Navigating change: Three types of people you’ll encounter

The reason change often fails is that it comes from the standpoint of assuming that change can be managed simply by changing structural or strategic aspects of the business, and that people will get on board with the change. 

Navigating change: Three types of people you'll encounter

The reason change often fails is that it comes from the standpoint of assuming that change can be managed simply by changing structural or strategic aspects of the business, and that people will get on board with the change. 

However, change isn’t sustainable without individuals changing their thinking, beliefs and behaviour. Simply put, companywide change, is just individual change – at scale. 

To drive change that lasts, it’s imperative to first understand people’s behaviour and their motivations for change. You can then communicate change in a way that connects with, and influences, each group. In any business – there’s usually three main groups. 

The resisters 

Who am I? I’m the skeptical one in your organisation. The one who says “Oh great, another change?” My belief is why change something if it isn’t broken. I use sarcasm as my weapon of choice, eye rolls to communicate my disapproval, and will do my best to derail any change, and bring the rest of the team along with me. But can you blame me? I’ve worked here for years, I’ve witnessed the flash in the pan, shiny stuff and been overpromised and underdelivered to on a pretty consistent basis – so why would I get on board with this one? 

Sound familiar? The change resisters in your business talk about change in an unenthusiastic, or even negative way and they won’t have a lot of evidence of self-driven change in their life. They will talk about things staying the same, want to maintain the status quo, and typically just resist and block any change you attempt to roll out. 

It isn’t impossible, but with this group, go slow and steady. It is essential to make the change feel as comfortable as possible by avoiding using words such as “change” “radical” “different” and replacing them with things like “it’s an adjustment” “small tweaks” “not too dissimilar to what you’re doing”. Instead of talking just about the change, focus on the elements that will stay the same regardless of the change.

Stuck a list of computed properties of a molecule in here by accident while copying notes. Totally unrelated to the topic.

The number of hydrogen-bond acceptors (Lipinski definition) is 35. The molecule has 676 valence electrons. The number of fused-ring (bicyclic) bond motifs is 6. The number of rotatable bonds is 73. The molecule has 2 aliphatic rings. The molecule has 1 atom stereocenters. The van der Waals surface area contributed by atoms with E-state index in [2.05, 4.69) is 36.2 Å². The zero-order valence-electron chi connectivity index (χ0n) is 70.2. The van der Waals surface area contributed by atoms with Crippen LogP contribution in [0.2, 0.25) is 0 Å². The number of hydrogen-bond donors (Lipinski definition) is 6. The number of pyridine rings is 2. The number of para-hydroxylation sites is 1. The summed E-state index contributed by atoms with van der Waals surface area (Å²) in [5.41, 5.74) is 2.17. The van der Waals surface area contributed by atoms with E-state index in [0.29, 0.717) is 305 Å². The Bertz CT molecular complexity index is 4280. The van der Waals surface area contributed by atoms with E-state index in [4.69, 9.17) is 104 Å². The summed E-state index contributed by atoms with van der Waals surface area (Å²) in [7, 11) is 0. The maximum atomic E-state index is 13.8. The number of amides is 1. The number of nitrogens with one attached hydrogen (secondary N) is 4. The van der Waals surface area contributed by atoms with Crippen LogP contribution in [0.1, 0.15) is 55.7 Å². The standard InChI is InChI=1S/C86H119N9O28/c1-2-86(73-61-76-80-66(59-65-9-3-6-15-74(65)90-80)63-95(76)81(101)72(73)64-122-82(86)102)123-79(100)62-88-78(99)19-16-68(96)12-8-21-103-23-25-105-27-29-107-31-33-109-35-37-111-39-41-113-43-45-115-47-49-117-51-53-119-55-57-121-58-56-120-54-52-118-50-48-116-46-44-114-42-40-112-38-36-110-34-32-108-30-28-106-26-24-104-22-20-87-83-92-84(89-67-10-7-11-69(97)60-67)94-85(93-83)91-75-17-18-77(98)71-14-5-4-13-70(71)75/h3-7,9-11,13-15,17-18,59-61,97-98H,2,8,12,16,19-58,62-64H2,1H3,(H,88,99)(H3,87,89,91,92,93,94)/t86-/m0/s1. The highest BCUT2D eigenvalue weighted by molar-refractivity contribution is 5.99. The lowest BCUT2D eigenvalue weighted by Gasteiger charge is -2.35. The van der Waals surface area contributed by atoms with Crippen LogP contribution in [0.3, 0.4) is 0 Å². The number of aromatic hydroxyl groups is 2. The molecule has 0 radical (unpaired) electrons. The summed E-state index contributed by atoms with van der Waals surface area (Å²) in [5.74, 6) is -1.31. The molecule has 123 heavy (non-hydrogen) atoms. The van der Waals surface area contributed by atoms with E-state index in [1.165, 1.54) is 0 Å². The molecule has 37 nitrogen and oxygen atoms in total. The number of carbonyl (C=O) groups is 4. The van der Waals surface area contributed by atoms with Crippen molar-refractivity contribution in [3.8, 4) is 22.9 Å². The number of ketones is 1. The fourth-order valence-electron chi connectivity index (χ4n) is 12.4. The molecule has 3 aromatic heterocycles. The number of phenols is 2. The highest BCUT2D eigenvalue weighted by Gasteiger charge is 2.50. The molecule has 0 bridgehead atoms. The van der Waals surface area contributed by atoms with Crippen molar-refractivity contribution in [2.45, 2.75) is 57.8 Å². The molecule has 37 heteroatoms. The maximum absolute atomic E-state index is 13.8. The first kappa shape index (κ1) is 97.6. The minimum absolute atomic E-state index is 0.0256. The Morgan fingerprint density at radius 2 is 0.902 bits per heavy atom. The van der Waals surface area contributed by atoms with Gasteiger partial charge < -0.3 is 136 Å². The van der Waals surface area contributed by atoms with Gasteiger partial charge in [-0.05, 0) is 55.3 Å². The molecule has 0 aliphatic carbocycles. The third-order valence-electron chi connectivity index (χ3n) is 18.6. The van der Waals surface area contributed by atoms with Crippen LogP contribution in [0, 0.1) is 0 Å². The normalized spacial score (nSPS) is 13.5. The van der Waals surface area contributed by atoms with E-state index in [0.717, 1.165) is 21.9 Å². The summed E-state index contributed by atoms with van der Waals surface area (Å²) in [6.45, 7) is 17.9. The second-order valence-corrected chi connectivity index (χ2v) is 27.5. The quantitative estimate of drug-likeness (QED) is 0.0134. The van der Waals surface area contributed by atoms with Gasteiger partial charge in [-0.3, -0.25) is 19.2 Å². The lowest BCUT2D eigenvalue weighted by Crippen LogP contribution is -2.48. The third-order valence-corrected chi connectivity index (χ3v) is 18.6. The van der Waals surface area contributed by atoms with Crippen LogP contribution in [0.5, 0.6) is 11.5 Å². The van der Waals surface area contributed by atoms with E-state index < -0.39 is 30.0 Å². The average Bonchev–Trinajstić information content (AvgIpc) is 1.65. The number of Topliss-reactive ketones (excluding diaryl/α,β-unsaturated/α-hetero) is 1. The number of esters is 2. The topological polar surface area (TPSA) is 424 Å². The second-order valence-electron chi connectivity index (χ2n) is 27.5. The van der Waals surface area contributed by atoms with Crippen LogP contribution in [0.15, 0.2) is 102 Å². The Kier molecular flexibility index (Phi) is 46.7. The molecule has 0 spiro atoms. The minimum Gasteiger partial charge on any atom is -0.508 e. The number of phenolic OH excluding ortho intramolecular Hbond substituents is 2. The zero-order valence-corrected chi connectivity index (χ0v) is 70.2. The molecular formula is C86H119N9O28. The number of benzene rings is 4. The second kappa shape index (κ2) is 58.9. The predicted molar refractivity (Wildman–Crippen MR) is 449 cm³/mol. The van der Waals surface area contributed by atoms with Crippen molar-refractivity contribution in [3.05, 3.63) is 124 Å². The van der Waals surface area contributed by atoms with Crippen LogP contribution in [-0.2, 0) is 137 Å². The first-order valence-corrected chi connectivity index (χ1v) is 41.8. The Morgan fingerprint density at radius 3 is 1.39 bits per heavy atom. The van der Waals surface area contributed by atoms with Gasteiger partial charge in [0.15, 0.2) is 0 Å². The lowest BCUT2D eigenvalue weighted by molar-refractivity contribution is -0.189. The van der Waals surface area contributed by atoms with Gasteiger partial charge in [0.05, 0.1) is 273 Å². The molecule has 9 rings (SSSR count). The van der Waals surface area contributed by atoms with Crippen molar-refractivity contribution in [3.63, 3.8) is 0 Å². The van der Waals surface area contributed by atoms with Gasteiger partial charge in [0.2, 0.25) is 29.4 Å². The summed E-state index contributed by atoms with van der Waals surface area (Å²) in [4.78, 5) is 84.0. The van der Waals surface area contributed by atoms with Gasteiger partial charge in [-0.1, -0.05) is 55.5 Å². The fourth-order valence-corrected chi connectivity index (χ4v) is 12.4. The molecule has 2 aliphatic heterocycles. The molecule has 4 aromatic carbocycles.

Be cautious not to write off this group – there are roles in every business that will be suited to people who are more resistant to change. Roles with a lot of repetition, similar activities, a status quo aspect – will all be well suited to this group. 

The evolutionists

Who am I? I’m the one looking for improvements. I’m certainly not radical, but equally I don’t like things to be too traditional. I have worked in the business for a while but in various roles, I like to switch things up every couple of years so I can try my hand at something slightly different. When change happens, I am the first to ask “what is the improvement we are trying to make?” I don’t believe in change for change’s sake. So what’s the improvement, and how can I help? 

Recognise this? The evolutionists in your team will talk about change for improvement’s sake, and they need to see direct improvements relating to any potential change to get on board. 

This group will typically have evidence of how they have implemented changes for the better and will have more open language and body language around change. You can use this to explore what types of change they have embraced in the past, what has worked for them and what hasn’t to tailor your messaging accordingly. 

Because this group sits in the middle of the change scale, they make great change ambassadors to help influence others.

The difference makers

Who am I? I’m the innovator, the change maker, the one excited by anything new and different. I love to be the first to try something, I am a regular in the crowdfunding space trying out the latest new gadget before everyone else. I am sometimes described as a disrupter of the norm. 

I haven’t worked here that long; I like to have as many different work experiences as possible. I put my hand up to be involved in any change, and if change doesn’t happen I know that I will get bored quickly. I already have at least 10 ideas, how quickly can we get started?

Recognise this? The difference makers in your business will talk about being motivated and excited by change, they may even seem radical in their approach and always looking for something new to implement. 

You won’t have any issue engaging this group with change, the challenge will be keeping them engaged long term. A useful technique is to break the change down into several steps of mini change to keep engagement, versus one big change then no change for a period in between.

Difference people appreciate feeling that they are going to be first to market, an innovator, the first to try something, so link this to your change where appropriate.

So, who do you have in each group in your business? 

Change is too disruptive, too expensive, and too impactful on day-to-day business operations to get wrong. By understanding the different groups in your business, and how to alter your communication and change rollout methods accordingly, you will drastically improve your chances of success and change sticking long term.

Laura Weaving
Laura Weaving

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